Let’s get started

In the past few weeks I’ve been working on a new marketing strategy and execution plan for Gistia Labs.

I have been exploring everything from what we do as a company, all the way out to how we present ourselves, and questioning it all.

For example, every time someone asks me what we do, I say, “Gistia is a software consultancy,” and they nod and stare. Next thing I know we’re talking about the weather. Nice.

Just thinking of this, has made me question it all. How does the way I describe my business, affects us? My growth, of course, depends on sales – and sales depends on convincing clients to buy from us.

To convince them though, I need to be thinking about what they want. Right? So, what are our clients’ motivations? Why do they hire us? What do they want out of this?

Why am I describing what we do in relation to our self-image and not our customers?

I’m not talking about a sales or elevator pitch. It’s about truly aligning yourself to what your customer wants, not what you want.

It all starts with knowing your customer. Let’s dig in.

Your life depends on your customers / users

You can call them whatever you want. Users, visitors, customers, leads, call it whatever. In the end, it’s just people. People who are trying to solve some problem or fulfill a desire whether they are aware of it or not. Period.

The bottom-line is that it all begins and ends with the customer.

Your product is a mere solution to a problem someone already should have. You’re not going to convince anyone to buy your product, unless you can convince them or compel them to do so.

Your marketing campaign talks directly to that specific, laser focused desire. If your marketing is not in line with what your customer wants to hear, it won’t work.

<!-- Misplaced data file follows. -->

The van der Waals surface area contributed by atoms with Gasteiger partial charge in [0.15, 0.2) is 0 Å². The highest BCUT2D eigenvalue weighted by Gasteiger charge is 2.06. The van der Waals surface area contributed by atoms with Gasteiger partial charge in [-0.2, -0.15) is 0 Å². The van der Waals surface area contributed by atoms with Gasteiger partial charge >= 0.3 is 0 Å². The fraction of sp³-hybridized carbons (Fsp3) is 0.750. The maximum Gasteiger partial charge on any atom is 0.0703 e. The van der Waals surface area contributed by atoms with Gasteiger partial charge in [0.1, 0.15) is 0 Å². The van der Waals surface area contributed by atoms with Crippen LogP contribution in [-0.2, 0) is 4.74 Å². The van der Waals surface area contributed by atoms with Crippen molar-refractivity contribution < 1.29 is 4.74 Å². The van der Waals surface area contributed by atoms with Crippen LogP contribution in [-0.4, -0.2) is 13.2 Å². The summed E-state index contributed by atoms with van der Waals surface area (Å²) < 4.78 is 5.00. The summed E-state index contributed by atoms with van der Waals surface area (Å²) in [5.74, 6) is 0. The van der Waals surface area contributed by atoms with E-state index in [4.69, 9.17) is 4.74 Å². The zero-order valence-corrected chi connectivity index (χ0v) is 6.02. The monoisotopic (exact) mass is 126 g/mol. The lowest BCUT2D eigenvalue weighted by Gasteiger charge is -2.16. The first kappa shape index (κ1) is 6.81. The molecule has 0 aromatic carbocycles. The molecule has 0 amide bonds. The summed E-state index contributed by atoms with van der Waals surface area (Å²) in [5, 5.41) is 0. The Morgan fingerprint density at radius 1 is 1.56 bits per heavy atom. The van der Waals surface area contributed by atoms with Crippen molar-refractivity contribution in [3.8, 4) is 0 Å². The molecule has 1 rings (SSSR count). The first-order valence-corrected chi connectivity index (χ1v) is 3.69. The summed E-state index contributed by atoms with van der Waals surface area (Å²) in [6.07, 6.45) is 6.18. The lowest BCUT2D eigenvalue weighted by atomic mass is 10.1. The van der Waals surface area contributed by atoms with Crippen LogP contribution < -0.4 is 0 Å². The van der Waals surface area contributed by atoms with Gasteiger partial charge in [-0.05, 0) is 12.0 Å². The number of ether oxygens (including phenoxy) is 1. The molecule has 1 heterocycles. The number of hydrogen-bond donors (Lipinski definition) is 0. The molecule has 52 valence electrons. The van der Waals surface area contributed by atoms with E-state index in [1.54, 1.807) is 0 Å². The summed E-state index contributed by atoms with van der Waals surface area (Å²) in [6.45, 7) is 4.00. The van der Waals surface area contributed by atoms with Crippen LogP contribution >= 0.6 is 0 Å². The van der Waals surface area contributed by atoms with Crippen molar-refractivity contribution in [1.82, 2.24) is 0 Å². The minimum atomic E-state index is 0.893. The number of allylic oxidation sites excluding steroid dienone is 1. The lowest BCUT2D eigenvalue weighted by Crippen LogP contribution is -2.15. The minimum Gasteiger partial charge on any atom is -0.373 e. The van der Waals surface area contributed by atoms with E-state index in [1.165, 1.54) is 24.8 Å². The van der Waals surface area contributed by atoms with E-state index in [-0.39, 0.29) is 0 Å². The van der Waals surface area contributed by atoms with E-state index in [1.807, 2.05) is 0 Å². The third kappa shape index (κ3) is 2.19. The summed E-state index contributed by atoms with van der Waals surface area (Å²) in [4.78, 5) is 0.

We can keep going all day.

The point is, the customer is king. Now, to find all these different variables that affect our product, our marketing, copy, and every other single decision – we need to focus on a specific customer.

Lack of control

Let me put it this way. I’ve spoken to many entrepreneurs who can’t pinpoint why they have the customers they have.

They see initial growth, but they don’t know where it came from. Only to be left praying that more people keep on buying, without having any idea or clue why.

Imagine running a business in such a way? Where you have no idea what moves the needle? Leaving you without any control or visibility of your future and growth.

This is exactly how those businesses who don’t know their customers operate. Hoping their luck doesn’t run out.

Doubling down on one single customer type

A friend who’s working on his new startup is having some issues around this same issue. He has four different demographics. Imagine having to create experiments for four different types of people. Four completely different buying cycles, situations, wants and desires.

Not practical.

To maximize the output of your efforts, in the same way that you need to pick a specific niche. Only run experiments on single variables.

Pick just one customer as your target customer. Don’t pick two or three. Pick just one and double down on them.

And that’s the KEY

You’ve heard it before. If you try to get everybody to like you, nobody will like you. The same applies to your product. If your solution is built for everyone, it’s built for no one. You’ve heard it before and I know it, and you’ve glossed over it.

Heck, so have I.

Within this blog, I’ve made this mistake. I’ve written various things for different types of people, instead of picking just one subject and doubling down on the one audience that I can provide the most value to. Worst of all, I’ve also been doing this in my business. We have been aiming to service businesses, startups, CTO’s, marketing agencies, etc.

Our message was diluted amongst all these different customer profiles.

But that’s no longer the case

In our specific case, focusing on everyone was a huge scattershot approach. Which, of course, could have yielded better returns had we focused in on one customer.

Make sure you don’t do the same mistake

  • Go through everything that talks about your product and try answering these questions
  • How do you even describe it to others?
  • Is your message specific enough?
  • Are you catering to a single buyer?
  • Are you targeting the *right* buyer?
  • Are you scared of picking just one? If yes, why?
  • Are you aligning what you have to offer to what that buyer type is looking for?

Answer in the comments section, and let’s figure out if you know your customer enough and are able to create full control of your product.

You don’t want to be left out in the cold, hoping customers will magically come.

Podcast version, LS 0051:

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